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From Alex Karasulu <>
Subject Re: [chain] Pipeline implementation
Date Wed, 22 Sep 2004 00:42:41 GMT
On Tue, 2004-09-21 at 19:46, Kris Nuttycombe wrote:
> Alex Karasulu wrote:
> >>subscribers that share the same index have events processed in parallel. 
> >>Also, perhaps instead of returning void StageHandler.handleEvent() could 
> >>return a boolean value that flags whether or not the event is allowed to 
> >>propagate to other stages with higher serial numbers.
> >
> >
> >That's also another good idea.  This almost reminds me of rule salience
> >in expert system shells.  What stage does the event have the most
> >affinity for?
> >  
> >
> I hadn't thought of things in this context, but both the stage/event 
> handling pieces of the SEDA framework and the pipeline we've developed 
> here do seem a lot like frameworks for building specialized expert 
> systems with concurrent processing.

Good characterization! I like that.

> >>but then it seems like you have bleeding of the application logic into 
> >>the configuration realm. Maybe one could modify the StageHandler 
> >>interface by adding a method that allows you to query for the runtime 
> >>class of the event returned to get around this problem.
> >>    
> >>
> >
> >I don't understand the "bleeding of the application logic" comment. 
> >Could you clarify this some more and explain how this is removed when
> >the class of the event can be queried?
> >  
> >
> StageHandler's handleEvent() method is regularly responsible for raising 
> events and pass them back to the event router, right? The problem is 
> that there's nothing in the public API that makes it clear what events a 
> particluar StageHandler may generate, so establishing a routing scheme 
> is a manual process that involves the programmer having knowledge of the 
> StageHandler's internals. In a situation where you're trying to set up a 
> linear routing scheme from a configuration file, it would make more 
> sense that the ordering of elements in that file would determine the 
> routing. If it's possible for a configuration tool to look at a 
> StageHandler and determine what events the handleEvent method has the 
> potential to raise, then automatic configuration becomes much simpler. 
> It might also be useful to define a method on the interface that allows 
> a handler to announce what events it can handle.

Thanks I see now what you have referred to.

> >>We do things like this all the time, but I'm beginning to see how we 
> >>could get around it by having a base event type that related stages all 
> >>process and have each stage raise a subtype of that event. Seems a bit 
> >>like going the long way around the horn for our use case, but it might 
> >>add enough value to be worth it.
> >>    
> >>
> >
> >Well this way may not be the best way for you.  This is our first
> >attempt using the pub/sub pattern.  Questions about subtyping verses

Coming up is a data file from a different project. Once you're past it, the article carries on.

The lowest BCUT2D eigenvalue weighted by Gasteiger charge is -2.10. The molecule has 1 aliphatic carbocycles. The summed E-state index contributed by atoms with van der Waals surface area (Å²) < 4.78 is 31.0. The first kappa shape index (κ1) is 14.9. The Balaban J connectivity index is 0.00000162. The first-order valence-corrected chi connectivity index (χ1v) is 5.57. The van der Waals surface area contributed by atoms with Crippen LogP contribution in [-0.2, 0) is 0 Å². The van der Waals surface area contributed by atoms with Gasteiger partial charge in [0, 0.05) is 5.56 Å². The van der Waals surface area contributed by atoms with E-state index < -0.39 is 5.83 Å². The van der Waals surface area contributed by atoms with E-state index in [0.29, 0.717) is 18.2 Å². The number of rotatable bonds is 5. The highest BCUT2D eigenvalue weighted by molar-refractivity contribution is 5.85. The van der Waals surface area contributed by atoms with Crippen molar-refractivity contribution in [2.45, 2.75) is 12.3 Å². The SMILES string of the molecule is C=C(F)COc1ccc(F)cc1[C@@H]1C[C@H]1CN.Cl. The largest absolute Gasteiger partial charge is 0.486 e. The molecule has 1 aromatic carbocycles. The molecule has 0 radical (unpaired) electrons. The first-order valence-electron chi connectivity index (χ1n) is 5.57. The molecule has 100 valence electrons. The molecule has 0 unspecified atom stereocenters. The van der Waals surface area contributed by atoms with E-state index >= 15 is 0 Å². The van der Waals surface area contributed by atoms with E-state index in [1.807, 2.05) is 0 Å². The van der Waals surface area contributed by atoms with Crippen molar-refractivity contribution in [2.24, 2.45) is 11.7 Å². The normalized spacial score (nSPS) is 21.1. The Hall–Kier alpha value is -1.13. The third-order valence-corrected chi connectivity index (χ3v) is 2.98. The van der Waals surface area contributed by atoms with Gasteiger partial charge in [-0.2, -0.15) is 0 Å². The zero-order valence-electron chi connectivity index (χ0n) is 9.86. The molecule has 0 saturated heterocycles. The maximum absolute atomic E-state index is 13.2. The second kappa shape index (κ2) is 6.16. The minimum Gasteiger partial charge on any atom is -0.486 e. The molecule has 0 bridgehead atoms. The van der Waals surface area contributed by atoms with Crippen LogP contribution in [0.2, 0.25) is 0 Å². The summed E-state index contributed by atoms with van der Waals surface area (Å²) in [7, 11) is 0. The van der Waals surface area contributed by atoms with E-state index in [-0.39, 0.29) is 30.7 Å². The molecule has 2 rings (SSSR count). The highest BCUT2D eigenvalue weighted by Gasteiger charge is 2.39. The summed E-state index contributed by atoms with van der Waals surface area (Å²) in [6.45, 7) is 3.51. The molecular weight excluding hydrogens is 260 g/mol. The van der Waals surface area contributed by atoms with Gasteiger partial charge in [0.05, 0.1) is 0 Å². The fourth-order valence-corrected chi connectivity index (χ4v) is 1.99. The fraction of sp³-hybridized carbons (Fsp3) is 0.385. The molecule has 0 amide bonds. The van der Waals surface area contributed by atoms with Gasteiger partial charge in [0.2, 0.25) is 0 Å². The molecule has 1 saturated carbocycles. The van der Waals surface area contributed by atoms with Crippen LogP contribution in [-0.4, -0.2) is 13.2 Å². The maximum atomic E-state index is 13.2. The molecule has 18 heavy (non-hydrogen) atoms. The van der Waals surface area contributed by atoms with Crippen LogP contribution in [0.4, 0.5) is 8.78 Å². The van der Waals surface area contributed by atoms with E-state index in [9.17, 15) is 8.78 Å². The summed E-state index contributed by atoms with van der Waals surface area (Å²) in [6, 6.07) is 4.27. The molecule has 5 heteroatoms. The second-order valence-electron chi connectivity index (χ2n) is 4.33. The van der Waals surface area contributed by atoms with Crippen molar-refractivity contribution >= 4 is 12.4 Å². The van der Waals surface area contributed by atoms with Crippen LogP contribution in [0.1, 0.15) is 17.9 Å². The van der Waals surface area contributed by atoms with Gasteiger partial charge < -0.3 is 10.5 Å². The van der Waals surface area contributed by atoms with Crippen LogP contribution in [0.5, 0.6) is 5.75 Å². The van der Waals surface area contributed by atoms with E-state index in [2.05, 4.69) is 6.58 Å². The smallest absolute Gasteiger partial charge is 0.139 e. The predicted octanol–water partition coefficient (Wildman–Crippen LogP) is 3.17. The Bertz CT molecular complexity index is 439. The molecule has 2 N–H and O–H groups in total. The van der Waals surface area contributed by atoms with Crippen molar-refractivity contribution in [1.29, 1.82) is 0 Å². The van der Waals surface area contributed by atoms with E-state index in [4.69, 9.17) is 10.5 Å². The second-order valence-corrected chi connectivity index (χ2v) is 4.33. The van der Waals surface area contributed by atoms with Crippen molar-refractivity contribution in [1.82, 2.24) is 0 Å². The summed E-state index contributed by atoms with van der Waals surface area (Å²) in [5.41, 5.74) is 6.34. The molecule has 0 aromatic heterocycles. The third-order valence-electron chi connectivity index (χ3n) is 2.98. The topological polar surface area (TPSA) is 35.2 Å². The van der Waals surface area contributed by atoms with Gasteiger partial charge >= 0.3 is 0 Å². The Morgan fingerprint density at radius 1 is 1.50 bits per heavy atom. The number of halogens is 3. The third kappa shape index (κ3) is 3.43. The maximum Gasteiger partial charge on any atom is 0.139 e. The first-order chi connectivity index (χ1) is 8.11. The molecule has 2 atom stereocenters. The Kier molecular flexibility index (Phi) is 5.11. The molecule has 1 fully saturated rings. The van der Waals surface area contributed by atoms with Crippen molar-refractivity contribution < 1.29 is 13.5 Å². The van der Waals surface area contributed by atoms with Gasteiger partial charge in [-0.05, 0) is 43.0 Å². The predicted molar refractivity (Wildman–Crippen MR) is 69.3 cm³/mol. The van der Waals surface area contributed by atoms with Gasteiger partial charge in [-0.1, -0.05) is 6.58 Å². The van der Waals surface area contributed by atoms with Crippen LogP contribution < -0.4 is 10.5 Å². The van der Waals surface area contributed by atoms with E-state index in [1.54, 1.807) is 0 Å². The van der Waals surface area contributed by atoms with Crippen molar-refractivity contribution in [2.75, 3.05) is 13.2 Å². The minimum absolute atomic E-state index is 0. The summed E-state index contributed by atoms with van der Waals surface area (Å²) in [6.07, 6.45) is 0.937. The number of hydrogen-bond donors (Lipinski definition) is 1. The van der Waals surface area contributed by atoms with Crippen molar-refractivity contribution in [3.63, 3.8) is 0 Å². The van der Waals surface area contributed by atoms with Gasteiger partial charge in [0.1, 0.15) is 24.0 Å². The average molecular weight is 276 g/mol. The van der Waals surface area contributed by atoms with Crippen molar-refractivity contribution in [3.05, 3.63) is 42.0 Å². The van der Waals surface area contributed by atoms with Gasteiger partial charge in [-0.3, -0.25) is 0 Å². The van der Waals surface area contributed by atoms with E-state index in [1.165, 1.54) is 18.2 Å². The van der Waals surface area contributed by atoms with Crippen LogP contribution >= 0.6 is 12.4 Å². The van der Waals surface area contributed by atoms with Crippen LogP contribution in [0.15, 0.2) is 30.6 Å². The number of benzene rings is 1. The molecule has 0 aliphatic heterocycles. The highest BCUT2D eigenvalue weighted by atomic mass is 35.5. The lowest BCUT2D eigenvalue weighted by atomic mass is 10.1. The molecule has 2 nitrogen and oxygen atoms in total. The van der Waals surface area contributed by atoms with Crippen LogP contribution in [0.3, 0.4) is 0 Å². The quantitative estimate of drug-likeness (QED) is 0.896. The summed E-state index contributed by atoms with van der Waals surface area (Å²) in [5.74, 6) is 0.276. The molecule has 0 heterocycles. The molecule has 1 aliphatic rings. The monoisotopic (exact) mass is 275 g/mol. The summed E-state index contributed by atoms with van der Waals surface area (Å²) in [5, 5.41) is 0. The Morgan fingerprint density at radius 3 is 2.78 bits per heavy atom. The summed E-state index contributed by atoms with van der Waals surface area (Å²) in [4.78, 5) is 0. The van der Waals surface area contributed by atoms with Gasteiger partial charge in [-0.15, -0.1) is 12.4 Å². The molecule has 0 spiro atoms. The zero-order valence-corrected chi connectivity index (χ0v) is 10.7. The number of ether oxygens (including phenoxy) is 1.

> >other means have been discussed.  Right now we simply don't know which
> >way is the best way.  
> >  
> >
> I think that the pub/sub model definitely has the potential to be a lot 
> more powerful than our current approach; it's just a matter of 
> developing the interfaces to make them flexible enough to support use 
> cases for both projects. I think that our use cases are different enough 
> that if we can find a model that satisfies both it will be a broadly 
> useful framework.

Yeah we just realy need to be careful when trying to give birth to a
panecea from the start.  I'm more in the relaxed mindset thinking we can
have two frameworks and see where we can reach common ground.  I would
love to work on both.  I think we will see more convergence in some
areas and divergence in others.  As we gain more experience and
understand all possible use cases I think we can converge if we can. 

> Initially Craig had suggested setting up a commons-pipeline project in 
> the sandbox. I've been preparing our code (licenses, submission 
> agreements, etc) to make this transition. Are you at all interested in 
> refactoring out the stage, event routing, and thread handling pieces 
> from the network-oriented bits of SEDA into this project? 

Sure I would also love to be involved.

> There are 
> definitely parts of your code that I'd like to be able to use without 
> forking them, although I'm sure you don't really want to introduce 
> extraneous dependencies.

I think we can fork it the code is not all that much.  I would rather
fork and come to a point where we reconverge instead of slowing down
development because of opposing needs.  This is a new start for both
projects; there should be room to aggressively experiment or alter their
course before binding them tightly at the hip with a common shared API.

This may be a little radical in thought but I think common libs don't
appear over night they are slowly purified from tons of different use
cases.  This IMO is what makes commons so successful.  But I'm totally
ready to work on the other extreme to - I have a slight case of
schitzophrenia :).  If you have a preference I can go with it.


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